The federal move came amid accusations, since last year, that Russia interfered in the 2016 US presidential election.
At the time of the federal move, a General Services Administration spokeswoman was quoted as saying: "GSA’s priorities are to ensure the integrity and security of US government systems and networks and evaluate products and services available on our contracts using supply chain risk management processes.”
Kaspersky Lab has repeatedly said that it has no ties to the Russian government and offered to provide the source code of its products for review to prove that there are no malicious instructions therein.
A report in the Baltimore Post said in the weeks since the GSA order, Kaspersky software had been found on government computers in places from Portland, Oregon, to Fayetteville, Georgia. In the latter location, an official said there was an annual contract to use the software.
It also said that checks with the Bureau of Prisons and the Consumer Product Safety Commission, both federal agencies, resulted in the response that more time was needed to find if Kaspersky products were still being used within the agencies.
It quoted John Morrisson, systems manager for the Connecticut Division of Public Defender Services, as saying: "We use it, and I think it works well. I don’t have any problems, and we don’t have any viruses. And it’s doing the job I require of it.”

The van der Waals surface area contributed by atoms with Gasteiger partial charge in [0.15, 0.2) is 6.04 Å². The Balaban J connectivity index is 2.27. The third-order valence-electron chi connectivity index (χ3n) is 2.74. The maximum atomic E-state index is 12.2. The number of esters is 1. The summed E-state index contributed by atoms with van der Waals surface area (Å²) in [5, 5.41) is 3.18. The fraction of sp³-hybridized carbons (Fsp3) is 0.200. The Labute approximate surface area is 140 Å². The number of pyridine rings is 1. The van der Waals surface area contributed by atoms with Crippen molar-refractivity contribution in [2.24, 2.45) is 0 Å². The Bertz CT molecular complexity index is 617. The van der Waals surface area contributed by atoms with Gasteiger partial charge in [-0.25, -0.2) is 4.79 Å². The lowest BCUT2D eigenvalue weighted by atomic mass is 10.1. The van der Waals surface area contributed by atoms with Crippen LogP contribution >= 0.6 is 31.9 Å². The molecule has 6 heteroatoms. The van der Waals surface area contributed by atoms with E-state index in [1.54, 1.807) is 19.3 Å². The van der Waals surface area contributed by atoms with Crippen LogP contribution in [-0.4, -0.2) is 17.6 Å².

He added that the concerns about Kaspersky Lab products were speculative, but that he would junk the software if specific vulnerabilities were pointed out to him.
Kaspersky software is set to be used on a public school wireless network in Picayune, Mississippi. The report said network administrator Jason Wheat was unaware of the GSA’s decision and had not been warned by the state to avoid the company's products.
But, he said he was not bothered because the Social Security numbers of employees were stored on a separate server.
The Portland city administration uses Kaspersky software along with other anti-virus software. Connecticut’s public defender said that as of early 2016 its office had hundreds of computers running Kaspersky software.
And San Marcos in Texas approved a US$92,744 contract for Kaspersky software in June, with a spokesman saying that the software had been used for many years and the licence renewal took place before the GSA issued its order.
There has been a warning from a Russian minister earlier this month that any "unilateral political sanctions" by the US against Russian companies could prompt a response from Moscow.